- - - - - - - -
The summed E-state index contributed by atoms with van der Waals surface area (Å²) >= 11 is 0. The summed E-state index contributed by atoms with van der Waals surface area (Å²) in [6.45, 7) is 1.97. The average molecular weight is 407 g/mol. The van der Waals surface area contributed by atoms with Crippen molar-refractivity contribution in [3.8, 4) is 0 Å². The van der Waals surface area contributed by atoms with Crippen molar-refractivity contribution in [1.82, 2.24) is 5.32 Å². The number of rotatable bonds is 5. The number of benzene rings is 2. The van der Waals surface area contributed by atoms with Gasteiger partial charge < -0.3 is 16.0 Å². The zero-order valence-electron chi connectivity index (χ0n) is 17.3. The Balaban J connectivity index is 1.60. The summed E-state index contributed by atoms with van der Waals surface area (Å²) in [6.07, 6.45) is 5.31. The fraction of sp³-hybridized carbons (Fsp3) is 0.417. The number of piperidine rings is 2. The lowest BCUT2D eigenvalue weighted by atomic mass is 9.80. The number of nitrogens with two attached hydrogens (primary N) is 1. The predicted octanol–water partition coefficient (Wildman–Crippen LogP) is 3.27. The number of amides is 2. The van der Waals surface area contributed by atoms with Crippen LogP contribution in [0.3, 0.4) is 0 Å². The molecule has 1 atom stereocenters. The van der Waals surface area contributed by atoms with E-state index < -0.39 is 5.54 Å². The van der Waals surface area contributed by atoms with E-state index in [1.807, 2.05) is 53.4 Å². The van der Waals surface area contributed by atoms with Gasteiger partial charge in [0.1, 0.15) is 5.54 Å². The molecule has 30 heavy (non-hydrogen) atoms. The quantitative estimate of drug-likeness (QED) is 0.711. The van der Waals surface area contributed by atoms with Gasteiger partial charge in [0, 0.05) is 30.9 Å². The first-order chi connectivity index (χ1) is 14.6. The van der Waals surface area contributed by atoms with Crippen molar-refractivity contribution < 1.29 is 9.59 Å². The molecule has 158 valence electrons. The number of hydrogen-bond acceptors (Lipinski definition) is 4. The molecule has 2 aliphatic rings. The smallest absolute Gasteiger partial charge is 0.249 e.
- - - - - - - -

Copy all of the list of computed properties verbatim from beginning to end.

The summed E-state index contributed by atoms with van der Waals surface area (Å²) >= 11 is 0. The summed E-state index contributed by atoms with van der Waals surface area (Å²) in [6.45, 7) is 1.97. The average molecular weight is 407 g/mol. The van der Waals surface area contributed by atoms with Crippen molar-refractivity contribution in [3.8, 4) is 0 Å². The van der Waals surface area contributed by atoms with Crippen molar-refractivity contribution in [1.82, 2.24) is 5.32 Å². The number of rotatable bonds is 5. The number of benzene rings is 2. The van der Waals surface area contributed by atoms with Gasteiger partial charge < -0.3 is 16.0 Å². The zero-order valence-electron chi connectivity index (χ0n) is 17.3. The Balaban J connectivity index is 1.60. The summed E-state index contributed by atoms with van der Waals surface area (Å²) in [6.07, 6.45) is 5.31. The fraction of sp³-hybridized carbons (Fsp3) is 0.417. The number of piperidine rings is 2. The lowest BCUT2D eigenvalue weighted by atomic mass is 9.80. The number of nitrogens with two attached hydrogens (primary N) is 1. The predicted octanol–water partition coefficient (Wildman–Crippen LogP) is 3.27. The number of amides is 2. The van der Waals surface area contributed by atoms with Crippen LogP contribution in [0.3, 0.4) is 0 Å². The molecule has 1 atom stereocenters. The van der Waals surface area contributed by atoms with E-state index < -0.39 is 5.54 Å². The van der Waals surface area contributed by atoms with E-state index in [1.807, 2.05) is 53.4 Å². The van der Waals surface area contributed by atoms with Gasteiger partial charge in [0.1, 0.15) is 5.54 Å². The molecule has 30 heavy (non-hydrogen) atoms. The quantitative estimate of drug-likeness (QED) is 0.711. The van der Waals surface area contributed by atoms with Gasteiger partial charge in [0, 0.05) is 30.9 Å². The first-order chi connectivity index (χ1) is 14.6. The van der Waals surface area contributed by atoms with Crippen molar-refractivity contribution < 1.29 is 9.59 Å². The molecule has 158 valence electrons. The number of hydrogen-bond acceptors (Lipinski definition) is 4. The molecule has 2 aliphatic rings. The smallest absolute Gasteiger partial charge is 0.249 e.